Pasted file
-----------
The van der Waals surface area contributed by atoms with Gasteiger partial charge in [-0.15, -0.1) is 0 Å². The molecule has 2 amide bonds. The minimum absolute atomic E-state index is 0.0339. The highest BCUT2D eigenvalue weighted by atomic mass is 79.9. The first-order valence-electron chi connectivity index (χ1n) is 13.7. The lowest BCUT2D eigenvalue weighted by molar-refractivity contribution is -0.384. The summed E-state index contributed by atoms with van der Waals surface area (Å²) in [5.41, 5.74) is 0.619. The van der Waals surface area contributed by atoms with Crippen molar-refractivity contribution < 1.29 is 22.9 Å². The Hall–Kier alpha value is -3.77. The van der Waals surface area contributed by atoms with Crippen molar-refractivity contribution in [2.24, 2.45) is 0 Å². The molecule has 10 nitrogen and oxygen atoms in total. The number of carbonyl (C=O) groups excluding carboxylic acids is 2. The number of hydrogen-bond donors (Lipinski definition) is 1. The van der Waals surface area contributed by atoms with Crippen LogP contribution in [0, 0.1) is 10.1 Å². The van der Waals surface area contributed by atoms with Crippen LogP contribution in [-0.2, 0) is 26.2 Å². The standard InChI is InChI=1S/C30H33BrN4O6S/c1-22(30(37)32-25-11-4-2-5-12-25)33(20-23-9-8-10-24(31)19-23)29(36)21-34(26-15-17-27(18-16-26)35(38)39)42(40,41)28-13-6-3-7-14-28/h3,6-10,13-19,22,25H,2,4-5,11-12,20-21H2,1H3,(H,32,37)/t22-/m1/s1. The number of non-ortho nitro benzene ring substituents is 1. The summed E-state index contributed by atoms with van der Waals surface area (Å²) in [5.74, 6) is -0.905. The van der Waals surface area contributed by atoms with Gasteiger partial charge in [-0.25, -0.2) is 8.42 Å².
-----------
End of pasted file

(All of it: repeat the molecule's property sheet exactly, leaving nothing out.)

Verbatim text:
The van der Waals surface area contributed by atoms with Gasteiger partial charge in [-0.15, -0.1) is 0 Å². The molecule has 2 amide bonds. The minimum absolute atomic E-state index is 0.0339. The highest BCUT2D eigenvalue weighted by atomic mass is 79.9. The first-order valence-electron chi connectivity index (χ1n) is 13.7. The lowest BCUT2D eigenvalue weighted by molar-refractivity contribution is -0.384. The summed E-state index contributed by atoms with van der Waals surface area (Å²) in [5.41, 5.74) is 0.619. The van der Waals surface area contributed by atoms with Crippen molar-refractivity contribution < 1.29 is 22.9 Å². The Hall–Kier alpha value is -3.77. The van der Waals surface area contributed by atoms with Crippen molar-refractivity contribution in [2.24, 2.45) is 0 Å². The molecule has 10 nitrogen and oxygen atoms in total. The number of carbonyl (C=O) groups excluding carboxylic acids is 2. The number of hydrogen-bond donors (Lipinski definition) is 1. The van der Waals surface area contributed by atoms with Crippen LogP contribution in [0, 0.1) is 10.1 Å². The van der Waals surface area contributed by atoms with Crippen LogP contribution in [-0.2, 0) is 26.2 Å². The standard InChI is InChI=1S/C30H33BrN4O6S/c1-22(30(37)32-25-11-4-2-5-12-25)33(20-23-9-8-10-24(31)19-23)29(36)21-34(26-15-17-27(18-16-26)35(38)39)42(40,41)28-13-6-3-7-14-28/h3,6-10,13-19,22,25H,2,4-5,11-12,20-21H2,1H3,(H,32,37)/t22-/m1/s1. The number of non-ortho nitro benzene ring substituents is 1. The summed E-state index contributed by atoms with van der Waals surface area (Å²) in [5.74, 6) is -0.905. The van der Waals surface area contributed by atoms with Gasteiger partial charge in [-0.25, -0.2) is 8.42 Å².